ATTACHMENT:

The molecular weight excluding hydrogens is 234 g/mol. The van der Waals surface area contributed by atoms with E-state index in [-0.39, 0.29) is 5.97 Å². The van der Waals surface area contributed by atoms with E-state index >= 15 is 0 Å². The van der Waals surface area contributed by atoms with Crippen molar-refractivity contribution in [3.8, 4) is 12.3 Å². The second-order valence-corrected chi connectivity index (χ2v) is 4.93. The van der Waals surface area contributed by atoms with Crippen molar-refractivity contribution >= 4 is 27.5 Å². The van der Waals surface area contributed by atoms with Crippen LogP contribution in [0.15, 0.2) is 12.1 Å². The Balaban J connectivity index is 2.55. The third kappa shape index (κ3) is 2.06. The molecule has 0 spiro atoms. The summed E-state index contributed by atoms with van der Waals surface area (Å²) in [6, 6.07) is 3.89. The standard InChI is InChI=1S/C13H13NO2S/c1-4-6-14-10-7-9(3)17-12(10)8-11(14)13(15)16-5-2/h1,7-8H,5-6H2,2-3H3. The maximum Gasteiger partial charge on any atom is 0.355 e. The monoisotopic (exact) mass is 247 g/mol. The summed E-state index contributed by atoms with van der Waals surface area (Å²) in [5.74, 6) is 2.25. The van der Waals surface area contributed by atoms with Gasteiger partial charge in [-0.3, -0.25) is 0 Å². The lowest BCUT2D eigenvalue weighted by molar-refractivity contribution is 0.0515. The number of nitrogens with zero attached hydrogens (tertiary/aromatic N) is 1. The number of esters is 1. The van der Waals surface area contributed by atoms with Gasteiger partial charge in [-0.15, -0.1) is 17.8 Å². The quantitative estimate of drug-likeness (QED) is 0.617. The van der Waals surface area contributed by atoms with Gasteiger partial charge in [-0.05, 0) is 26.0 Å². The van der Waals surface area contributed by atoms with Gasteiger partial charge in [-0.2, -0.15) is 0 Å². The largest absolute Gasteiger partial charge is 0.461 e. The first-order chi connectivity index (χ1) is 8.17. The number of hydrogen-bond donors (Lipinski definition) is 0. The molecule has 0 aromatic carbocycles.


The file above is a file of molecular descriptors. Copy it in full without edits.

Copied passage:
The molecular weight excluding hydrogens is 234 g/mol. The van der Waals surface area contributed by atoms with E-state index in [-0.39, 0.29) is 5.97 Å². The van der Waals surface area contributed by atoms with E-state index >= 15 is 0 Å². The van der Waals surface area contributed by atoms with Crippen molar-refractivity contribution in [3.8, 4) is 12.3 Å². The second-order valence-corrected chi connectivity index (χ2v) is 4.93. The van der Waals surface area contributed by atoms with Crippen molar-refractivity contribution >= 4 is 27.5 Å². The van der Waals surface area contributed by atoms with Crippen LogP contribution in [0.15, 0.2) is 12.1 Å². The Balaban J connectivity index is 2.55. The third kappa shape index (κ3) is 2.06. The molecule has 0 spiro atoms. The summed E-state index contributed by atoms with van der Waals surface area (Å²) in [6, 6.07) is 3.89. The standard InChI is InChI=1S/C13H13NO2S/c1-4-6-14-10-7-9(3)17-12(10)8-11(14)13(15)16-5-2/h1,7-8H,5-6H2,2-3H3. The maximum Gasteiger partial charge on any atom is 0.355 e. The monoisotopic (exact) mass is 247 g/mol. The summed E-state index contributed by atoms with van der Waals surface area (Å²) in [5.74, 6) is 2.25. The van der Waals surface area contributed by atoms with Gasteiger partial charge in [-0.3, -0.25) is 0 Å². The lowest BCUT2D eigenvalue weighted by molar-refractivity contribution is 0.0515. The number of nitrogens with zero attached hydrogens (tertiary/aromatic N) is 1. The number of esters is 1. The van der Waals surface area contributed by atoms with Gasteiger partial charge in [-0.15, -0.1) is 17.8 Å². The quantitative estimate of drug-likeness (QED) is 0.617. The van der Waals surface area contributed by atoms with Gasteiger partial charge in [-0.05, 0) is 26.0 Å². The van der Waals surface area contributed by atoms with Gasteiger partial charge in [-0.2, -0.15) is 0 Å². The largest absolute Gasteiger partial charge is 0.461 e. The first-order chi connectivity index (χ1) is 8.17. The number of hydrogen-bond donors (Lipinski definition) is 0. The molecule has 0 aromatic carbocycles.